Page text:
Smart Energy Meters

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  • I know a couple of ppl with them, they recon it sav s a fortune as they no longer turn the tv on and watch the smart meter instead. The folk with them seem to recon it only saves you money if you work out what is costing you money and do something about it. Like you said turning things of instead of Just stand by. A good tip is to measure a cup of water and only boil that much for your cuppy

  • However it may encourage me to use fewer things.

    A few years ago, when I was on a key meter, I noticed that I saved up to a quid a week when I turned off everything off of standby -- was pretty surprised by that tbh.

    Im in the habit of turning stuff off when not in use anyway. Only things on all the time are virgin cable box, virgin cable modem, router, boiler with stat set low so basically doesnt come on unless freezing) and server. I cant think of anything we could turn off that we dont use..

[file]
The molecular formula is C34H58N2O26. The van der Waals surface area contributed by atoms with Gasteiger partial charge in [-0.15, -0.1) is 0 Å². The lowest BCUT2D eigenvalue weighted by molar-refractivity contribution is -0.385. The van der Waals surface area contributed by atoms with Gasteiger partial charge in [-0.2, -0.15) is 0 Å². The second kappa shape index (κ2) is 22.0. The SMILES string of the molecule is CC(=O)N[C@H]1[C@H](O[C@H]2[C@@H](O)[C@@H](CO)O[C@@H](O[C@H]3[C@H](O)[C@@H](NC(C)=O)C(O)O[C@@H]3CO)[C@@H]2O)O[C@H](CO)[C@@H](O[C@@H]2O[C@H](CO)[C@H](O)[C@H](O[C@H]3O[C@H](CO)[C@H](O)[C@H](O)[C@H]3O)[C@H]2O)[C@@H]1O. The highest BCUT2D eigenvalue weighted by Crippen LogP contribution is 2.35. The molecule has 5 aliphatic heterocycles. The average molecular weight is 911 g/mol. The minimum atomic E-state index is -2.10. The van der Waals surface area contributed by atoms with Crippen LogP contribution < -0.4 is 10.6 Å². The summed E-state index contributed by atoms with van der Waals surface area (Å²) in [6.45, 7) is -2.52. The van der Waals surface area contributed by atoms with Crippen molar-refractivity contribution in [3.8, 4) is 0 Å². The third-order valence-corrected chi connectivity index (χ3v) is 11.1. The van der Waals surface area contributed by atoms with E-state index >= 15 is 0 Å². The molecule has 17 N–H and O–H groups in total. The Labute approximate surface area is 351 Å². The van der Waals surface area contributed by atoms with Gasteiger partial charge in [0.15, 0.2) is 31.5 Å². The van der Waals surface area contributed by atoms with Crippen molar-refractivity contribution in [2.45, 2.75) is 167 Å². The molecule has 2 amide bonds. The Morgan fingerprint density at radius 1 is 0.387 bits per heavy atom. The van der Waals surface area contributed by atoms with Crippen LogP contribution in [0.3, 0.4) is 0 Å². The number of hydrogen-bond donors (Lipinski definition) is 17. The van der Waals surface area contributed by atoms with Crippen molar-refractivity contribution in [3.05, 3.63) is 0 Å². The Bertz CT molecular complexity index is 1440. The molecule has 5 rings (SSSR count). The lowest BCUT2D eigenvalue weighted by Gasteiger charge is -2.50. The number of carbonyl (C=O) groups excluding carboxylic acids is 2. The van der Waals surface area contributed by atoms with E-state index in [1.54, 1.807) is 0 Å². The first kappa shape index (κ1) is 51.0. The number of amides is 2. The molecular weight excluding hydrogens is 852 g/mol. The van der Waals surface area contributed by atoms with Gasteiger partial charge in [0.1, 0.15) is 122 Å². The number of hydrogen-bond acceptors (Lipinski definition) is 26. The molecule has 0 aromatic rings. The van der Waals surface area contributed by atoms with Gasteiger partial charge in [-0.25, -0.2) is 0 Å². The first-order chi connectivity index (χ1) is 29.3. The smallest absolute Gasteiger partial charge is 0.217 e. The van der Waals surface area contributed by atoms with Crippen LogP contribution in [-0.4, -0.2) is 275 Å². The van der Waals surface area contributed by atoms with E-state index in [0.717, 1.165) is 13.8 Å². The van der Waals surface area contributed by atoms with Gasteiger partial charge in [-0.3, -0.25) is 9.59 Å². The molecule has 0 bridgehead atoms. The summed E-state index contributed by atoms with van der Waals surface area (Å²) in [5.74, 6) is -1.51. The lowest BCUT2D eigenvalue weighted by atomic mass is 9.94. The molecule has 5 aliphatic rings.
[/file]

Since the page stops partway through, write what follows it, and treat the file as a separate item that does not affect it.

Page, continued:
• There is some evidence that bills will go up in the future, due to smart meters. When they have figured out those hours in which the most electricity is used, they can start charging you at a premium rate for those hours. They will in effect have users by the short and curlies, because you will be paying most for when you need it most.

    There are also some worries about wireless output right alongside where people may be working, kitchens, for example. The output, cumulatively, of a smart meter is much higher than a cell phone, and is going on all the time, day and night, as the meter not only sends back its own reports, but there is a constant receiving and sending on to and from all other meters in the vicinity, in a piggyback effect. This results in an 'electronic smog', the risk to health effects of which so far have received little scientific study, because, under present laws concerning cell phone radio transmission, there is no need to do so.